This week's SFist Memoirs takes us to the East Bay in the early 1990s, as contributor Rene Becker shares some coming-of-age stories from her time spent as a teenager throwing spaghetti at Blatz at the 924 Gilman, smoking weed on Telegraph Avenue, and most importantly, giving Mr. Bungle's Mike Patton a piggy-back ride on stage. Rene moved to Albany from Sacramento at age twelve and lives in San Francisco now. Take it away, Rene!
We went to this Mr. Bungle concert at the Warfield in '92 or '93, and everyone we knew was there. I see these three girls stage-diving, and I was like, "They are stage-diving at a Mr. Bungle concert? I will not be one-upped!" I was taking it personally for some reason, and I was like, "I gotta do it. I gotta get on the stage."
Somehow — I don't know how, it feels like a dream — I got up on stage and was getting ready to jump. Then all of a sudden Mike Patton comes swinging at me while hanging on the curtains, lands on my shoulders, and I'm thinking, "This is not happening." I was really embarrassed and super shocked.
He somehow gets off me, and I looked around and thought, "Alright, time to do what I came here to do." I jumped off and was standing there afterwards, thinking, "Did that just really happen or did I dream it?"
My friends and I hung out at the Gilman every weekend in high school. We did some crazy stuff there.
Our favorite bands always played there, like NOFX or Blatz, and when Blatz played, we would all go over to my house and bag up the leftovers that needed to go, like old spaghetti or something. I don't know why, but at Blatz, you just threw stuff at the band, and that's what we'd throw at them. Or we'd bring squirt guns, Chinese firecrackers, bouncy balls. Whenever Blatz was playing, I'd say, "Oh, time to go clean out my mom's refrigerator." And my mom would say, "Thanks, Guys!"
I loved being part of the scene and getting to know everyone in it, hanging out at the club and in the mosh pits, getting all our energy out and letting it go completely.
Some friends of mine moved to Albany from Nevada at a time when no one dressed like punk-rockers, except a few who were more like gutter punks. You didn't see people with pink hair like you do today, and then these kids from Nevada showed up with this crazy hair and were all punk rock, and their parents listened to Morrissey and The Smiths. Their parents would drink with us, and their dad would give us joints sometimes.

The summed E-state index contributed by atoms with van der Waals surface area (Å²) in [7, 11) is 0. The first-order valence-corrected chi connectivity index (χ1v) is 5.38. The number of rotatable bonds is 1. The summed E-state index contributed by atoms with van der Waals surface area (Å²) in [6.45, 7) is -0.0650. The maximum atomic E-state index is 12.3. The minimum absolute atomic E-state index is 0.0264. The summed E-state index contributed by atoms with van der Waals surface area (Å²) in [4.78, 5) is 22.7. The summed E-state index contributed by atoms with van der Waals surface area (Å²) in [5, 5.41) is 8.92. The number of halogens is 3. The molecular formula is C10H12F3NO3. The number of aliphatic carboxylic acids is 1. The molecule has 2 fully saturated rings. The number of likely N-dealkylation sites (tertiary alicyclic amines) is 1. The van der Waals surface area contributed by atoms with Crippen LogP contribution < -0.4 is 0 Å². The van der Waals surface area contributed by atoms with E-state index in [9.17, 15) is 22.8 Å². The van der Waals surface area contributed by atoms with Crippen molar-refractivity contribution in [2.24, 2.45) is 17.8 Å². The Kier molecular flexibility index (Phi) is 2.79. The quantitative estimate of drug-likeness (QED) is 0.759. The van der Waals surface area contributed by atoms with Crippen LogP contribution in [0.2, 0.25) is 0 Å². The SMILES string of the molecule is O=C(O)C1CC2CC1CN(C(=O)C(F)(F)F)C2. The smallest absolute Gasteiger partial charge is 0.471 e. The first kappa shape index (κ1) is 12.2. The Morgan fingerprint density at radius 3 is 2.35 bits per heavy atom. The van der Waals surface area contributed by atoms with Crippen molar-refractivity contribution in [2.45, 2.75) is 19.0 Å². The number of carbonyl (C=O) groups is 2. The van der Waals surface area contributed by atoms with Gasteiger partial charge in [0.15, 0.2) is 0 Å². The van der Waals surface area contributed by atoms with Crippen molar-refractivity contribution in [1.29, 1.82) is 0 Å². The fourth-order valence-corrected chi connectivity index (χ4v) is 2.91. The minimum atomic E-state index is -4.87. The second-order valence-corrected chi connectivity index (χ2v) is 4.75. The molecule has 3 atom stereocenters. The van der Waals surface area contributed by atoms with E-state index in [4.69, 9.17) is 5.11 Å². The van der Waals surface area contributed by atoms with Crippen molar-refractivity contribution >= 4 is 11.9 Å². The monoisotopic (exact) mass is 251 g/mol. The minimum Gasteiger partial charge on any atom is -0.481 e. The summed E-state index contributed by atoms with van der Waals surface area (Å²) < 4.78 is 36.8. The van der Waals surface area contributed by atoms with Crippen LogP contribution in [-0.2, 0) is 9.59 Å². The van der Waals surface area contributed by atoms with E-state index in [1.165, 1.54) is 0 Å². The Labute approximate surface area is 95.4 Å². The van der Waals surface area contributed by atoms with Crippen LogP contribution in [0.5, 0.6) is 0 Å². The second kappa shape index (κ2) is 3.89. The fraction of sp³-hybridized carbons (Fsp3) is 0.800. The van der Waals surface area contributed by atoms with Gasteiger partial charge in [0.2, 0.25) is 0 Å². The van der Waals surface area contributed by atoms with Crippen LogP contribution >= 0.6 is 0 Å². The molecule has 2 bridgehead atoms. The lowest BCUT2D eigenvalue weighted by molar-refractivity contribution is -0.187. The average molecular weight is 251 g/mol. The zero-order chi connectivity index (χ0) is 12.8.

I just felt alive when I met them. There weren't very many people at my school who were interested in the same things as me. It was more of a hip-hop scene. People were listening to Digital Underground and New Kids on the Block and dressing a little more preppy and clean-cut. It was boring in a safe and close-knit way.
These new kids were just so alive. They were considered freaks at the time but would be completely normal now. Mundane now almost.
Albany was a really good place to grow up. I'm glad I grew up in Albany. You'd get these characters there, which was kind of neat about the time. Dario, the old guy who'd right his bike around and get drunk sometimes, one of the 12-year-old kids with a purple mohawk who was kind of a loner, the old lady with a bun who drove an orange hot-rod Mustang...
We'd take the 52 bus from Albany up to Telegraph, which is where everybody hung out. There were a bunch of different spots for people to hang out. I don't think I ever paid for weed when I was hanging out on Telegraph as a kid.
The first time I smoked weed was under Sather Gate on the U.C. Berkeley campus. We'd go up there and wander around, meet people and hang out with older guys. We'd hang out at Kip's, which was a bar that would serve us. Or we'd go to this store, Le Petit and pick up some beers. I remember smoking in front of Rasputins, which used to be a Levi's, and the cops came by and didn't do anything. We were little kids.
KOFY Dance Party:
We all went on KOFY Dance Party a lot. Everybody would go and buy outfits from Goodwill to wear on the show, and they'd end up with holes in their clothes halfway through the show. So a lot of times people would be wearing trenchcoats during the second half.
Moving to Albany from Sacramento:
It was the first time that I stopped feeling shy. There was so much going on. In Sacramento, you hop on your bike and ride around all day or play in your backyard. In the Bay Area, education is embraced and there are so many events going on. There are different expectations. You're expected to be morally responsible, creative, and to care about your community.
Moving to Albany felt like home right away. Even though I was weirdo, everybody was kind of a weirdo. I didn't fit in, but that was cool. Then these kids moved in from Nevada and I found my home with some people that even though I wasn't like them, it was right.